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RPV v. Bloggers

Considering the way my friends were treated, I’m sure glad that I decided weeks ago that travelling to Hot Springs for the Republican Party of Virginia’s annual “Advance” wouldn’t be worth the opportunity costs. It’s not really a surprise that there was no bloggers row or any effort to accommodate bloggers. But it is fairly disturbing that Crystal Clear Conservative was lectured for her “disloyalty” and for “causing trouble for the party”. And it’s sad that Bearing Drift was bad-mouthed, although it is pretty funny that banning its bloggers from the Advance was discussed.

As I’ve written before, I’m not as concerned as many others are about the Republican Party’s laughable incompetency with social media. I think that a far more pressing need is for the Party to return to conservative principles. Until it does that, it won’t have a message worth communicating, so its fumbling the social-media ball doesn’t really matter.

But the hostility displayed toward the bloggers at this weekend’s “Advance” points out that the abrogation of principle and the poor treatment of bloggers are related.

The Republican Party wants to win. Okay, that’s fine. Except that in pursuing victory, it has jettisoned its core principles. (How’s that working?) Typically, those of us who oppose its liberal policies and liberal candidates are seen as obstacles and treated as lepers for our “disloyalty”, as though Republican power were a first principle.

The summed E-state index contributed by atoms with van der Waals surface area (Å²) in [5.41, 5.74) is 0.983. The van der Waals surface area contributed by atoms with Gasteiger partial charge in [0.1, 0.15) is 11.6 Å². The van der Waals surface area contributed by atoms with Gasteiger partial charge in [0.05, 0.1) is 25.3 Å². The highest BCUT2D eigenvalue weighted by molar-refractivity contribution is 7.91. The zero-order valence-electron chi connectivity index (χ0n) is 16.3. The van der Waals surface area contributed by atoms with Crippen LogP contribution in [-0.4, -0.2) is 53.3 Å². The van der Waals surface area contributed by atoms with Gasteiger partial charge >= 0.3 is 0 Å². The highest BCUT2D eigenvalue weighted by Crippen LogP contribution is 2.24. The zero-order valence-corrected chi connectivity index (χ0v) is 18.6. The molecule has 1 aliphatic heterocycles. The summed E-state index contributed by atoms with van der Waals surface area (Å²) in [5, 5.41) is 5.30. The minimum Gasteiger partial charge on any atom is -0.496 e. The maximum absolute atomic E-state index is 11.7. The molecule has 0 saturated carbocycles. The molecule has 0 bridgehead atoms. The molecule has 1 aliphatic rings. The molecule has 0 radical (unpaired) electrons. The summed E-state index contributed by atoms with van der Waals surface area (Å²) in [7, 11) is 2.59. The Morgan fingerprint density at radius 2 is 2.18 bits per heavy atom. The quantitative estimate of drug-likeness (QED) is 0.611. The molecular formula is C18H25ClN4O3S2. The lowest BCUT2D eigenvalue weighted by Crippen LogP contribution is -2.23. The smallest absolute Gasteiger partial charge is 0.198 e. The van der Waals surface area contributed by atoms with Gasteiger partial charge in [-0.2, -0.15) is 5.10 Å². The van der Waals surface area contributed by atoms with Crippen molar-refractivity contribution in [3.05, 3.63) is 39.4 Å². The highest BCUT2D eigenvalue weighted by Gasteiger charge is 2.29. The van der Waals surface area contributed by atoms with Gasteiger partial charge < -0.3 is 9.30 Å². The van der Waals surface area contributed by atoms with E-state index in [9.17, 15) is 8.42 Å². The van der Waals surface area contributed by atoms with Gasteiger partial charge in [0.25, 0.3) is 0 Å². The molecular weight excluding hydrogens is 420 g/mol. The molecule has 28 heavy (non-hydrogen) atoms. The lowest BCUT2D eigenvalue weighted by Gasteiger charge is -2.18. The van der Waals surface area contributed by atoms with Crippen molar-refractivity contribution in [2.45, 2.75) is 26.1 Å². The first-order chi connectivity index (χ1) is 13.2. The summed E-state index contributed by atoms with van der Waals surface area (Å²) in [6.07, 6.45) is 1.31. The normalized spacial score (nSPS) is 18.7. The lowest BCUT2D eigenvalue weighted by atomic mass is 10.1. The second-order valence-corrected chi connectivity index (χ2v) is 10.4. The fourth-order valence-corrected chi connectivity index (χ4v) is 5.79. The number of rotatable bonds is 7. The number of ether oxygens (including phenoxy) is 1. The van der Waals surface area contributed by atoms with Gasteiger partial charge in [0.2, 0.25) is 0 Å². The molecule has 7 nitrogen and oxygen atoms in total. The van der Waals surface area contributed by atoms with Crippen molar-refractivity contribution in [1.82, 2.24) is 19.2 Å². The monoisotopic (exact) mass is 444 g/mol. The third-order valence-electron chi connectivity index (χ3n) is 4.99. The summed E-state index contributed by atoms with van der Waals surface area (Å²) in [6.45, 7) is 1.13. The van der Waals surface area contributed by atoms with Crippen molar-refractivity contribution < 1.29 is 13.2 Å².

The Party wants to choose its candidates and pick its policies, and it wants the rest of us to follow lock-step. Sorry, that didn’t happen much before, and it’s going to happen less and less in the future. The two-way nature of social media allows more frequent and more public criticism than ever before. If the Party cared more about principle than about power, it could embrace blogs and other social media tools.

People whose commitment is to sound principles welcome open expression, including criticism, because only when all reasonable ideas are exchanged and challenged do the best rise to the top. But people whose primary interest is political power will always seek to control the conversation and to silence criticism, because they view it as a threat, which it is.

The irony is that, if the Republican Party were more interested in sound ideas than in its own power, it wouldn’t have to silence criticism, and it wouldn’t be lost in the wilderness, looking mean and clueless.

5 thoughts on “RPV v. Bloggers

  1. Absolutely on point…I hope (but am NOT confident) that we are not seeing the beginnings of a Republican wilderness campaign in VA like we had in Congress from the 40’s to 92…

    All who wander are not lost, BUT SOME WHO WANDER ARE! (Are you listening, RPV?) First principles are the ONLY compass by which we will find our way.

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